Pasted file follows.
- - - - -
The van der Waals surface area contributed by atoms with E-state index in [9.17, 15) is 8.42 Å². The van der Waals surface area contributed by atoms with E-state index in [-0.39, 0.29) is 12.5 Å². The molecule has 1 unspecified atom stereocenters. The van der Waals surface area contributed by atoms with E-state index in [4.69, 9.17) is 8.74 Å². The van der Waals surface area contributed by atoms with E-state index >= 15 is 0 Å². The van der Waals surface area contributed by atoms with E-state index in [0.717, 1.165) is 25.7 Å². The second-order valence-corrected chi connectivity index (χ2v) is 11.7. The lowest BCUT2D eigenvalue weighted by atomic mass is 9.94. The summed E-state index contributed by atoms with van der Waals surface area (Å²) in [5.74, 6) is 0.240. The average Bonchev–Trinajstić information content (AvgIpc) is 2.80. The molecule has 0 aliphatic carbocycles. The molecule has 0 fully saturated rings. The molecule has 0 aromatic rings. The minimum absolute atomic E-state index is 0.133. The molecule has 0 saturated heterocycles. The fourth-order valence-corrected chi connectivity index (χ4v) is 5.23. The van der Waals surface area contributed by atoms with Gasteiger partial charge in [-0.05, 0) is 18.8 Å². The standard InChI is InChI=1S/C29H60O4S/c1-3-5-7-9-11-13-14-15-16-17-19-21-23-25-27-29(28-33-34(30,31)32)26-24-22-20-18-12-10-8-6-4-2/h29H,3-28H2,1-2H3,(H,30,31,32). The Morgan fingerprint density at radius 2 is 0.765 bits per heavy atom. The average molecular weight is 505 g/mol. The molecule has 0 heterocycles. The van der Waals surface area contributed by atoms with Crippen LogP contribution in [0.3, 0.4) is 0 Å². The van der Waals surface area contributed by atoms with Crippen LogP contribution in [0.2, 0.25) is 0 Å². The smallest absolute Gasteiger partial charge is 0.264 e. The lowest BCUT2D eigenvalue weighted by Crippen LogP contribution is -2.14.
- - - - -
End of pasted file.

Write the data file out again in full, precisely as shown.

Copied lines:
The van der Waals surface area contributed by atoms with E-state index in [9.17, 15) is 8.42 Å². The van der Waals surface area contributed by atoms with E-state index in [-0.39, 0.29) is 12.5 Å². The molecule has 1 unspecified atom stereocenters. The van der Waals surface area contributed by atoms with E-state index in [4.69, 9.17) is 8.74 Å². The van der Waals surface area contributed by atoms with E-state index >= 15 is 0 Å². The van der Waals surface area contributed by atoms with E-state index in [0.717, 1.165) is 25.7 Å². The second-order valence-corrected chi connectivity index (χ2v) is 11.7. The lowest BCUT2D eigenvalue weighted by atomic mass is 9.94. The summed E-state index contributed by atoms with van der Waals surface area (Å²) in [5.74, 6) is 0.240. The average Bonchev–Trinajstić information content (AvgIpc) is 2.80. The molecule has 0 aliphatic carbocycles. The molecule has 0 fully saturated rings. The molecule has 0 aromatic rings. The minimum absolute atomic E-state index is 0.133. The molecule has 0 saturated heterocycles. The fourth-order valence-corrected chi connectivity index (χ4v) is 5.23. The van der Waals surface area contributed by atoms with Gasteiger partial charge in [-0.05, 0) is 18.8 Å². The standard InChI is InChI=1S/C29H60O4S/c1-3-5-7-9-11-13-14-15-16-17-19-21-23-25-27-29(28-33-34(30,31)32)26-24-22-20-18-12-10-8-6-4-2/h29H,3-28H2,1-2H3,(H,30,31,32). The Morgan fingerprint density at radius 2 is 0.765 bits per heavy atom. The average molecular weight is 505 g/mol. The molecule has 0 heterocycles. The van der Waals surface area contributed by atoms with Crippen LogP contribution in [0.3, 0.4) is 0 Å². The van der Waals surface area contributed by atoms with Crippen LogP contribution in [0.2, 0.25) is 0 Å². The smallest absolute Gasteiger partial charge is 0.264 e. The lowest BCUT2D eigenvalue weighted by Crippen LogP contribution is -2.14.